“At Reputation Matters we believe in growing businesses and growing people. We build businesses that people want to do business with,” shares founder and managing director, Regine le Roux.

“The team have been absolutely amazing in turning this ebook around in a week,” says le Roux. Your Reputation Matters, 40 tips and tricks during lockdown, is an easy reference book and is aimed at guiding people on how to manage their reputation and communication during a crisis, such as this current COVID-19 lockdown situation.

The content is aimed at providing practical advice from managing your communication during a crisis, etiquette tips on setting up a virtual office, embracing communication tips from millennials to planning for the future. 

If you would like a free copy of the ebook register for it here: 

Reputation Matters have also made several free webinars on reputation management available, for more information on these sessions contact:

Visit the official COVID-19 resource portal

With the ongoing COVID-19 pandemic, we all know how important it is to get your information and updates from credible sources.

In line with our governments request, please visit to get information directly from the National Department of Health’s official COVID-19 South African Resource Portal.

Please note that as we heed the government’s call for physical distancing, we are still fully operational and continue to work virtually should you require any reputation or communication support.  We wish to thank everyone at the front line fighting this virus, and we thank our President and the leadership teams steering our country.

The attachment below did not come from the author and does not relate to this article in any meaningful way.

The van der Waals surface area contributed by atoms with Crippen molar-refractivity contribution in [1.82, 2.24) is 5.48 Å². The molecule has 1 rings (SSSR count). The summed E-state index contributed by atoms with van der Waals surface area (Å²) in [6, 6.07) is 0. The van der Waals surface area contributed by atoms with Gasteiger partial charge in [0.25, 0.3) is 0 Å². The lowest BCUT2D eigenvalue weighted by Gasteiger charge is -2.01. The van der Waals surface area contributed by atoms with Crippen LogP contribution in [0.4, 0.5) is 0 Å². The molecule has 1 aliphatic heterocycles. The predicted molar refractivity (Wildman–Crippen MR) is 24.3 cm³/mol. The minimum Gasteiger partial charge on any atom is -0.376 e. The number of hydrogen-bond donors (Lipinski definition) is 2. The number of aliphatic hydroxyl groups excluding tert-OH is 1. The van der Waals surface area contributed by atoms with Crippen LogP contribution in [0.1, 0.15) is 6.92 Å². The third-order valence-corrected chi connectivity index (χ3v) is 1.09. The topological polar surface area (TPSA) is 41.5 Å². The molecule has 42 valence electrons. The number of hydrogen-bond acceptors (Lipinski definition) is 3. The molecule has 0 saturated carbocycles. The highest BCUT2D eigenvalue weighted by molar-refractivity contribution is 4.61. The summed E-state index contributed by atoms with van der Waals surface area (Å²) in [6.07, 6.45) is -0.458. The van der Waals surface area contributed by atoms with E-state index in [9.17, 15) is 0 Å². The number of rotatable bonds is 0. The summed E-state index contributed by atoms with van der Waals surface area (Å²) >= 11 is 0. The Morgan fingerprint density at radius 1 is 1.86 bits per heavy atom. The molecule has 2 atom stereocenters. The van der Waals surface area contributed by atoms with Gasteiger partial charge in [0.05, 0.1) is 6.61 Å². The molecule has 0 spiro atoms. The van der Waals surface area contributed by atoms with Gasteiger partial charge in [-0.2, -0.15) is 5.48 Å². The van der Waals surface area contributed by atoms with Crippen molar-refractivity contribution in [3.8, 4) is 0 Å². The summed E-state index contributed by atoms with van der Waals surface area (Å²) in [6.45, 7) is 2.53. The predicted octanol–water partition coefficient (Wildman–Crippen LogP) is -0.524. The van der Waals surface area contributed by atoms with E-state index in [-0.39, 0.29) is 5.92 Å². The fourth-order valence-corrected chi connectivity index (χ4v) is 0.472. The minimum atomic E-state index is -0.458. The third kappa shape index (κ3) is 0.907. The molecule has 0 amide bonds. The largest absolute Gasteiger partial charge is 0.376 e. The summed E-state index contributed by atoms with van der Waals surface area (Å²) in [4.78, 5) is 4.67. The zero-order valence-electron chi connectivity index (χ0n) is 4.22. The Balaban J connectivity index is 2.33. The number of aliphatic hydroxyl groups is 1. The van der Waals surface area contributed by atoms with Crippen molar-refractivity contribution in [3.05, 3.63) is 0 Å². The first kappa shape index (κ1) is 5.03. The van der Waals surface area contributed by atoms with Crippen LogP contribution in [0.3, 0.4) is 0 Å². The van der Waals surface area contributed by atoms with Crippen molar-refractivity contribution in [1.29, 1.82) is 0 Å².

We wish you health, safety, and strength during this time.

Seven habits of highly successful crisis communicators

For the first time since the digital age, the entire world is faced with same health pandemic crisis and the same threats and fears. It’s a crisis of such magnitude that no textbook could ever have fully prepared any of us for it.

Whatever your location or type of business you run, the way in which you communicate during a crisis remains the same. Regine le Roux, founder and managing director of Reputation Matters, shares seven habits of highly successful crisis communicators.

ONE: Have a plan. In the ideal world, everyone would already have a crisis communication plan in place having scenario planning plotted out with high risk / high impact; high risk / low impact etc. identified. Part of the plan would include:

  • Who the key stakeholders are that need to be communicated with;
  • How: The channels of communication to be used and,
  • What the key messages need to be .

The minute there is a crisis, everyone should know who needs to communicate what to whom. It’s very important to have a clear spokesperson during the crisis: this person should ideally be the leader of the organisation, e.g. Managing Director, Chief Executive Officer etc.

“Linking it to COVID-19, I don’t think anyone anticipated this virus to morph into a global pandemic. It’s difficult to know exactly how to prepare for something like this, but every business should be prepared for a worst case scenario where their offices may need to be shut down in the event of an emergency.